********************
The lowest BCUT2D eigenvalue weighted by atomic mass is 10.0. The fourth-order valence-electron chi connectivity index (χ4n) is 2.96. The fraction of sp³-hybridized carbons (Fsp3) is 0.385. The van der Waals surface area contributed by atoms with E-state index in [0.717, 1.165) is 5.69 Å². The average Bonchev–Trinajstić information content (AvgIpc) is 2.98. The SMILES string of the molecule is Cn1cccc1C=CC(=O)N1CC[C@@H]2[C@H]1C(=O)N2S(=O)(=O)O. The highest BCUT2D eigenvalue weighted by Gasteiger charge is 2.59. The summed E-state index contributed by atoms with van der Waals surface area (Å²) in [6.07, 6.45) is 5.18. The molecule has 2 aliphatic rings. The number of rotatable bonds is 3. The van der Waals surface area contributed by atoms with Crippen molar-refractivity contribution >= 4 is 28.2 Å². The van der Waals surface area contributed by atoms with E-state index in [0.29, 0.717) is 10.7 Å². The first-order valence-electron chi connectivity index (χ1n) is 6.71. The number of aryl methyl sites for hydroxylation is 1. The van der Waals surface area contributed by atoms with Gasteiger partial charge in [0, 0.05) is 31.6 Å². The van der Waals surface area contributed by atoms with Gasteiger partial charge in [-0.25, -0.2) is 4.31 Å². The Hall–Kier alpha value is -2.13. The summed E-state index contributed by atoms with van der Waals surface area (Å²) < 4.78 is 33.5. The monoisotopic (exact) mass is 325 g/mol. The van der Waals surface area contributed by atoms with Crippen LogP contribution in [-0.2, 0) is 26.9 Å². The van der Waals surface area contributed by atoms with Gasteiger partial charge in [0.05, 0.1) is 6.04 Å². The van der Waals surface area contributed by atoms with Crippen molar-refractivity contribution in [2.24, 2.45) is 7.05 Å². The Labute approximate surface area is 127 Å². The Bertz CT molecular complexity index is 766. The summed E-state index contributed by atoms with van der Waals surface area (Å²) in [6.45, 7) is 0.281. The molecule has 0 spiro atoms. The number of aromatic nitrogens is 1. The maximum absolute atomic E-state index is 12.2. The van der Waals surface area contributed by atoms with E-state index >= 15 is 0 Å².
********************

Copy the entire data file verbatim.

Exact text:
The lowest BCUT2D eigenvalue weighted by atomic mass is 10.0. The fourth-order valence-electron chi connectivity index (χ4n) is 2.96. The fraction of sp³-hybridized carbons (Fsp3) is 0.385. The van der Waals surface area contributed by atoms with E-state index in [0.717, 1.165) is 5.69 Å². The average Bonchev–Trinajstić information content (AvgIpc) is 2.98. The SMILES string of the molecule is Cn1cccc1C=CC(=O)N1CC[C@@H]2[C@H]1C(=O)N2S(=O)(=O)O. The highest BCUT2D eigenvalue weighted by Gasteiger charge is 2.59. The summed E-state index contributed by atoms with van der Waals surface area (Å²) in [6.07, 6.45) is 5.18. The molecule has 2 aliphatic rings. The number of rotatable bonds is 3. The van der Waals surface area contributed by atoms with Crippen molar-refractivity contribution >= 4 is 28.2 Å². The van der Waals surface area contributed by atoms with E-state index in [0.29, 0.717) is 10.7 Å². The first-order valence-electron chi connectivity index (χ1n) is 6.71. The number of aryl methyl sites for hydroxylation is 1. The van der Waals surface area contributed by atoms with Gasteiger partial charge in [0, 0.05) is 31.6 Å². The van der Waals surface area contributed by atoms with Gasteiger partial charge in [-0.25, -0.2) is 4.31 Å². The Hall–Kier alpha value is -2.13. The summed E-state index contributed by atoms with van der Waals surface area (Å²) < 4.78 is 33.5. The monoisotopic (exact) mass is 325 g/mol. The van der Waals surface area contributed by atoms with Crippen LogP contribution in [-0.2, 0) is 26.9 Å². The van der Waals surface area contributed by atoms with Gasteiger partial charge in [0.05, 0.1) is 6.04 Å². The van der Waals surface area contributed by atoms with Crippen molar-refractivity contribution in [2.24, 2.45) is 7.05 Å². The Labute approximate surface area is 127 Å². The Bertz CT molecular complexity index is 766. The summed E-state index contributed by atoms with van der Waals surface area (Å²) in [6.45, 7) is 0.281. The molecule has 0 spiro atoms. The number of aromatic nitrogens is 1. The maximum absolute atomic E-state index is 12.2. The van der Waals surface area contributed by atoms with E-state index >= 15 is 0 Å².